Nokia taps into AI boom with $2.3 billion purchase of Infinera

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Nokia's ( NOK ) bid to buy U.S. optical networking gear maker Infinera in a $2.3 billion deal has the Finnish company investing billions of dollars in data centers to meet the rise of artificial intelligence. is on the way to benefit from

The deal will help Nokia leapfrog Ciena and become the second-largest vendor in the optical networking market with a 20% share behind Huawei, which is benefiting from the minimal presence of Western companies in China. Is.

Telecom gear makers, struggling with low sales of 5G equipment, are looking for ways to diversify their markets and move into growing areas like AI.

Nokia's move will allow the company to sell more devices to tech giants such as Amazon, Alphabet and Microsoft as they invest billions of dollars in building new data centers to boost artificial intelligence.

“It's a pretty good time for this kind of deal when you're timing it before the market recovery starts,” Nokia CEO Pekka Lundmark said in an interview with Reuters.

AI is a major driver of investment.

“AI is making significant investments in data centers … A key focus of this acquisition is that it significantly increases our exposure to data centers,” he said.

Data centers use optical transport networks – cables made of glass that carry digital signals – to allow electronic devices to talk to each other.

Infinera is particularly strong in intra-data center communications, which refers to server-to-server communications within data centers. Lundmark said it will be one of the fastest growing segments in the overall communications technology market.

Nokia shares rose 4 percent in morning trade, indicating that shareholders are upbeat about the deal. Buyers' share price will generally ease due to the reduction in cash and stock deals.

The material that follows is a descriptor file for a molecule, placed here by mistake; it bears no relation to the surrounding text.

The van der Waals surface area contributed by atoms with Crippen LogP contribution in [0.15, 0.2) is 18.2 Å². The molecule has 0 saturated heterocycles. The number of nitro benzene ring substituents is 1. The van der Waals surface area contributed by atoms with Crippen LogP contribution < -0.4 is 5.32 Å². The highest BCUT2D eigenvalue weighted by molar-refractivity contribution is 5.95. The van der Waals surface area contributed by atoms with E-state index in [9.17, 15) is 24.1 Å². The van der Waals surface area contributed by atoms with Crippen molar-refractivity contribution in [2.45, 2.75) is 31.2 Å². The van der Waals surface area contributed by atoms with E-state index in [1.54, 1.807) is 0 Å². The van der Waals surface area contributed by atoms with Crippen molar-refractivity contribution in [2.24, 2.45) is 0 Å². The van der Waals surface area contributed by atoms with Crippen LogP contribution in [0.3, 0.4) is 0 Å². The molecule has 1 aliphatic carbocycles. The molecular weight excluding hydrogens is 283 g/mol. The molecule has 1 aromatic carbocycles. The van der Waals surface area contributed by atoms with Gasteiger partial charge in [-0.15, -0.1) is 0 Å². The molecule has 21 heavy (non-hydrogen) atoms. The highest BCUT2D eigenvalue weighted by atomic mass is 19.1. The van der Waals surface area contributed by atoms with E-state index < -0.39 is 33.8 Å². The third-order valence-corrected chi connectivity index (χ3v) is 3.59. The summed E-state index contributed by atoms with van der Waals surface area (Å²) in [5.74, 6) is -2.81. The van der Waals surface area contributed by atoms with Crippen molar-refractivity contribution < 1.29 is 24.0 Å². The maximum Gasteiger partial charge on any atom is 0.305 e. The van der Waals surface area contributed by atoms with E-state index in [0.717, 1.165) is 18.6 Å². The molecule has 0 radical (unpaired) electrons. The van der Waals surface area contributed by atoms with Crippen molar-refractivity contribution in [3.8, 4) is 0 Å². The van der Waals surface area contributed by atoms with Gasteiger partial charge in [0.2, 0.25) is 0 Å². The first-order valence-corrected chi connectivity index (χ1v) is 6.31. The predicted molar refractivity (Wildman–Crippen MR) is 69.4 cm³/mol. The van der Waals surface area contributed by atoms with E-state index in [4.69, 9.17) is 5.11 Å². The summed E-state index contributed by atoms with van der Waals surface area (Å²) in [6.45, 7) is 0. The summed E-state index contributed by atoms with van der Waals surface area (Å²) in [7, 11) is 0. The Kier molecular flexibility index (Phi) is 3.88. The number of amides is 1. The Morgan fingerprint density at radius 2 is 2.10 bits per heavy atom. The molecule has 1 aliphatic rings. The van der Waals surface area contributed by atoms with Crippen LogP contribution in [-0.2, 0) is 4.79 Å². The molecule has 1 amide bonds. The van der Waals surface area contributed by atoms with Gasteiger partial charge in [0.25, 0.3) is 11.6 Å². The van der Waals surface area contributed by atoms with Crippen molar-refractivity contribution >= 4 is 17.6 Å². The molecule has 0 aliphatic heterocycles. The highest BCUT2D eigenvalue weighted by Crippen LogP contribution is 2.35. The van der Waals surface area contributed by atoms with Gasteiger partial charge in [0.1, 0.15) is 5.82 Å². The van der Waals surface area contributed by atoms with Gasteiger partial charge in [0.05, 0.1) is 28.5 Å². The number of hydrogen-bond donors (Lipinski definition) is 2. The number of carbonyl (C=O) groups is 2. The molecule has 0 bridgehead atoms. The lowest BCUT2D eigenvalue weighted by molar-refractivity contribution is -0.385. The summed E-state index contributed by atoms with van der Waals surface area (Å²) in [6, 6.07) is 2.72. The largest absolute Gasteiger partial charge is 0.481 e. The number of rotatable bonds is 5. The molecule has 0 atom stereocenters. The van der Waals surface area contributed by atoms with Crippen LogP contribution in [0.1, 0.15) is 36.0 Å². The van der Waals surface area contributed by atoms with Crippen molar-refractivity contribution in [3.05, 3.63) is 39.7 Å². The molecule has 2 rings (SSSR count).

Nokia, which will pay 70 percent of the purchase price in cash and the rest in stock, expects to save 200 million euros ($213.88 million) in costs after the deal closes next year.

Dansk Bank Credit Research analyst Mads Rosendal said that while the purchase multiple may be a bit high because Infinera's growth rate was high, if Nokia can raise 200 million euros in synergies, the purchase price could be higher. It will be valid.

Lundmark said Infinera gets about 60% of its business from the US, while Nokia had a larger share in Europe and Asia, making it a complementary transaction.

“The two businesses combined have combined cost of sales of more than 2 billion euros and operating expenses of more than one billion euros … so compared to that target, 200 million (euros) is not a significant threshold,” Lundmark said. is,” Lundmark said, adding that it was too early to comment on potential layoffs.

($1 = 0.9351 Euro)

(Reporting by Supantha Mukherjee in Stockholm; Editing by Rose Russell)

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